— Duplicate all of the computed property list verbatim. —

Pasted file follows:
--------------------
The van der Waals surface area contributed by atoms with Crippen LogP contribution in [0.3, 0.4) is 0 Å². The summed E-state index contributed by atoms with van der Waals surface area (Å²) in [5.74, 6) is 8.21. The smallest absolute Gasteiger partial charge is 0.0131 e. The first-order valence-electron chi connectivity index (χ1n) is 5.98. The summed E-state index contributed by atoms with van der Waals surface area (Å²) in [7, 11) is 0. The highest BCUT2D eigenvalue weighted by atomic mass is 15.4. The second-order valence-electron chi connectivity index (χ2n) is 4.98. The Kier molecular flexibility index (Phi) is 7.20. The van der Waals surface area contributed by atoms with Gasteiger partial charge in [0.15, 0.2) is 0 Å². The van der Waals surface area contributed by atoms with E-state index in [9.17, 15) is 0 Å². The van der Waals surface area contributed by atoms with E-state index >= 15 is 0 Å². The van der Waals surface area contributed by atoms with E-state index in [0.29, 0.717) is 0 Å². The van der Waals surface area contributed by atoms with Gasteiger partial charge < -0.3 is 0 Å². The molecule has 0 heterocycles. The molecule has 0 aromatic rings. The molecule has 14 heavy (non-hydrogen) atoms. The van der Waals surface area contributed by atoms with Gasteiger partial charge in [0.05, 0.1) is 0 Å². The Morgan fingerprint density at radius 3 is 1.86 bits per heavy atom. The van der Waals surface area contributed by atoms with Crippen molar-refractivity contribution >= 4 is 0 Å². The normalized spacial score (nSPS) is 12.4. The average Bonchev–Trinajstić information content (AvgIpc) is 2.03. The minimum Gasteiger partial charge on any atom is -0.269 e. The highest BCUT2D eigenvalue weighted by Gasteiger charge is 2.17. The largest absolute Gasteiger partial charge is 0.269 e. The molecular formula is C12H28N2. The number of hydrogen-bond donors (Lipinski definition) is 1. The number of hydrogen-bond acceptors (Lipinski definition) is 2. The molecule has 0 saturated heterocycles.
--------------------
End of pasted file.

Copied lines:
The van der Waals surface area contributed by atoms with Crippen LogP contribution in [0.3, 0.4) is 0 Å². The summed E-state index contributed by atoms with van der Waals surface area (Å²) in [5.74, 6) is 8.21. The smallest absolute Gasteiger partial charge is 0.0131 e. The first-order valence-electron chi connectivity index (χ1n) is 5.98. The summed E-state index contributed by atoms with van der Waals surface area (Å²) in [7, 11) is 0. The highest BCUT2D eigenvalue weighted by atomic mass is 15.4. The second-order valence-electron chi connectivity index (χ2n) is 4.98. The Kier molecular flexibility index (Phi) is 7.20. The van der Waals surface area contributed by atoms with Gasteiger partial charge in [0.15, 0.2) is 0 Å². The van der Waals surface area contributed by atoms with E-state index in [9.17, 15) is 0 Å². The van der Waals surface area contributed by atoms with E-state index >= 15 is 0 Å². The van der Waals surface area contributed by atoms with E-state index in [0.29, 0.717) is 0 Å². The van der Waals surface area contributed by atoms with Gasteiger partial charge < -0.3 is 0 Å². The molecule has 0 heterocycles. The molecule has 0 aromatic rings. The molecule has 14 heavy (non-hydrogen) atoms. The van der Waals surface area contributed by atoms with Gasteiger partial charge in [0.05, 0.1) is 0 Å². The Morgan fingerprint density at radius 3 is 1.86 bits per heavy atom. The van der Waals surface area contributed by atoms with Crippen molar-refractivity contribution >= 4 is 0 Å². The normalized spacial score (nSPS) is 12.4. The average Bonchev–Trinajstić information content (AvgIpc) is 2.03. The minimum Gasteiger partial charge on any atom is -0.269 e. The highest BCUT2D eigenvalue weighted by Gasteiger charge is 2.17. The largest absolute Gasteiger partial charge is 0.269 e. The molecular formula is C12H28N2. The number of hydrogen-bond donors (Lipinski definition) is 1. The number of hydrogen-bond acceptors (Lipinski definition) is 2. The molecule has 0 saturated heterocycles.